What About Aruna?
I am very pleased and proud to have co-sponsored these 4 short videos by psychologist Dr Rudkin about child development and how parents can help their children deal with a family breakup. These really are a fantastic resource.
How will you choose to sort things out?
Now it’s time to consider how the ways of sorting things out might suit you better. I will have in-depth discussions with you to see which of these processes OR a mix of these processes would suit you best. It might be worth having a look at them but don't worry I will give you my professional opinion on the best way forward.
One Solicitor: One Couple - this is where I help you both by giving you joint best interests’ advice. See the page about the solicitor neutral role for more details.
Mediation - the mediator helps you bring together all the information you need to make decisions about your financial settlement and a parenting plan.
Hybrid Mediation - where solicitors are already involved or you are in mediation already. The solicitors are with you in mediation and this can be helpful as it cuts down on time and complications arising from lack of contemporaneous advice.
Child Inclusive Mediation - a specially trained mediator talks and listens to your child(ren). Usually, but not always, the Child Inclusive Mediator will be separate to your mediator or hybrid mediator. They report back to you what the child (if the child consents) thinks.
Collaborative practice - where I and your ex’s especially trained lawyer work together to help you both sort things out; we will never work against each other or try to ‘win’; we will not be tactical. We use our legal advice openly (known as waiving legal privilege). That way you know what each other’s cases are and can work out a way forward. We lawyers are contractually obliged not to go to court with you; this is a positive as it binds everyone to making it work.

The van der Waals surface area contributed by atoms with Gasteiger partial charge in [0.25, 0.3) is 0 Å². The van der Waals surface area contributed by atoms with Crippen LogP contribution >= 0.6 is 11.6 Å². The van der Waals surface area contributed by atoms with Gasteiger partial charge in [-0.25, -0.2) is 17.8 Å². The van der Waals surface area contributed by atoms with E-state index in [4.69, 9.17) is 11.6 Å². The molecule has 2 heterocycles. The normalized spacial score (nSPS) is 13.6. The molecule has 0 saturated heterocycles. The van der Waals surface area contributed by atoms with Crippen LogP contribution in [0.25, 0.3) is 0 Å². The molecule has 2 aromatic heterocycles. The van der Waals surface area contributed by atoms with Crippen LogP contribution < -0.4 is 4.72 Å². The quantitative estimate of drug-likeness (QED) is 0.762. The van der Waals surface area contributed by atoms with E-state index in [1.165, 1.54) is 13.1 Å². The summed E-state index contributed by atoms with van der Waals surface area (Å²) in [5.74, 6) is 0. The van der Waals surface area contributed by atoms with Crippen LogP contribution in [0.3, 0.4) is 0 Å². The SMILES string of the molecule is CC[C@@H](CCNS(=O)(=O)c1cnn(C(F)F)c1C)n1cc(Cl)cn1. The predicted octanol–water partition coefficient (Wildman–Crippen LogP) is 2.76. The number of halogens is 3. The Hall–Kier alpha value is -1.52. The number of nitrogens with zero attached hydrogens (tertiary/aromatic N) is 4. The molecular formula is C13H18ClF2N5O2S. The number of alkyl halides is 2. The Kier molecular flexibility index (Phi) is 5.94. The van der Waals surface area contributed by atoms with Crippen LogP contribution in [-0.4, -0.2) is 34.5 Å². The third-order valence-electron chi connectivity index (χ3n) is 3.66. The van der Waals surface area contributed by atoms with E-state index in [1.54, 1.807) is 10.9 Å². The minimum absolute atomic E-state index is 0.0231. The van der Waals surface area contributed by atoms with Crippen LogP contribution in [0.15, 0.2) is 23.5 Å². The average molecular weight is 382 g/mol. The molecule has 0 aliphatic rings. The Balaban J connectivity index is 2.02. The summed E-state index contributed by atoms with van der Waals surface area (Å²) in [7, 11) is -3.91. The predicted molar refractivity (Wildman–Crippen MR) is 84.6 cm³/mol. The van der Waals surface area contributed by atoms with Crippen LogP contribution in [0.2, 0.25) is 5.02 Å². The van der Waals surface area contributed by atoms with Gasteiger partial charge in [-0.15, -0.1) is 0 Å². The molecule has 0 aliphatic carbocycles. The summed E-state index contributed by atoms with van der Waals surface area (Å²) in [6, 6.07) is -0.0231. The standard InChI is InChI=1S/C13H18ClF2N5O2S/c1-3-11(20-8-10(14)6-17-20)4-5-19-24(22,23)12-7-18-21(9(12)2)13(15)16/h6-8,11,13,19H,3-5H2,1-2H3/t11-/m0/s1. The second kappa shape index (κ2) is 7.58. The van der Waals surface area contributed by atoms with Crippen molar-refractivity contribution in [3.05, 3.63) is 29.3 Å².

Round table meetings - your lawyer and your ex’s lawyers meet ‘around the table’ or online together. We will want to sign a principled meeting agreement to make sure you can get the best out of it (rather than posturing and positioning).
Arbitration - you and your ex simply can’t make a decision on one or all issues. Then you need a decision maker. Sadly, most people at the moment would issue an application at court to ask a Judge to adjudicate. The court is not a good option. Instead use Arbitration to ask the Arbitrator to make the decision for you.
Arb-Med (Arbitration-Mediation) - this is a combination of Arbitration and Mediation. The order is important. First, you’d instruct an Arbitrator (see Arbitration) who would direct that you attend mediation. Most people sort everything out in mediation but if some things (or sometimes all things) aren’t resolved you can revert to an Arbitrator to make a decision for you.
Early Neutral Evaluation - sometimes, it’s very helpful to ask (or instruct) a neutral person to tell you (in person/Zoom or in writing) what might happen if the court was asked to make a decision on your situation (case). It can be creatively used to give an overview of what the law is in a particular area. The neutral person is usually a senior barrister, QC, solicitor or ex Judge. My role would be to prepare all the information to get the best results from the Early Neutral Evaluator.